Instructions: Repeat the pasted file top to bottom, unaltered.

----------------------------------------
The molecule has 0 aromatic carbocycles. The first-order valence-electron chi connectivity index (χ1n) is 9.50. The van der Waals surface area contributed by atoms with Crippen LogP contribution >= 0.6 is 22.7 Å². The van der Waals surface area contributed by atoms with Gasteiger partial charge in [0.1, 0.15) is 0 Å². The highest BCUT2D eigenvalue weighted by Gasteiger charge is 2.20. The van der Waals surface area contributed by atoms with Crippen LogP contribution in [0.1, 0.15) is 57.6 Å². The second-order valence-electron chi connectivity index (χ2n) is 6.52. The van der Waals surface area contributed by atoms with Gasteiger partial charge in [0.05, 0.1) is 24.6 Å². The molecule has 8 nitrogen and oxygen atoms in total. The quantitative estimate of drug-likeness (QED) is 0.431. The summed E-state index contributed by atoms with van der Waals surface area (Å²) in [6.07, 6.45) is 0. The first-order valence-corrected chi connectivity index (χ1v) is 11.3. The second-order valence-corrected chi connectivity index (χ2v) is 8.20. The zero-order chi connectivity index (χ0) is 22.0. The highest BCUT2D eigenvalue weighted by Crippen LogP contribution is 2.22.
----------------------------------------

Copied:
The molecule has 0 aromatic carbocycles. The first-order valence-electron chi connectivity index (χ1n) is 9.50. The van der Waals surface area contributed by atoms with Crippen LogP contribution >= 0.6 is 22.7 Å². The van der Waals surface area contributed by atoms with Gasteiger partial charge in [0.1, 0.15) is 0 Å². The highest BCUT2D eigenvalue weighted by Gasteiger charge is 2.20. The van der Waals surface area contributed by atoms with Crippen LogP contribution in [0.1, 0.15) is 57.6 Å². The second-order valence-electron chi connectivity index (χ2n) is 6.52. The van der Waals surface area contributed by atoms with Gasteiger partial charge in [0.05, 0.1) is 24.6 Å². The molecule has 8 nitrogen and oxygen atoms in total. The quantitative estimate of drug-likeness (QED) is 0.431. The summed E-state index contributed by atoms with van der Waals surface area (Å²) in [6.07, 6.45) is 0. The first-order valence-corrected chi connectivity index (χ1v) is 11.3. The second-order valence-corrected chi connectivity index (χ2v) is 8.20. The zero-order chi connectivity index (χ0) is 22.0. The highest BCUT2D eigenvalue weighted by Crippen LogP contribution is 2.22.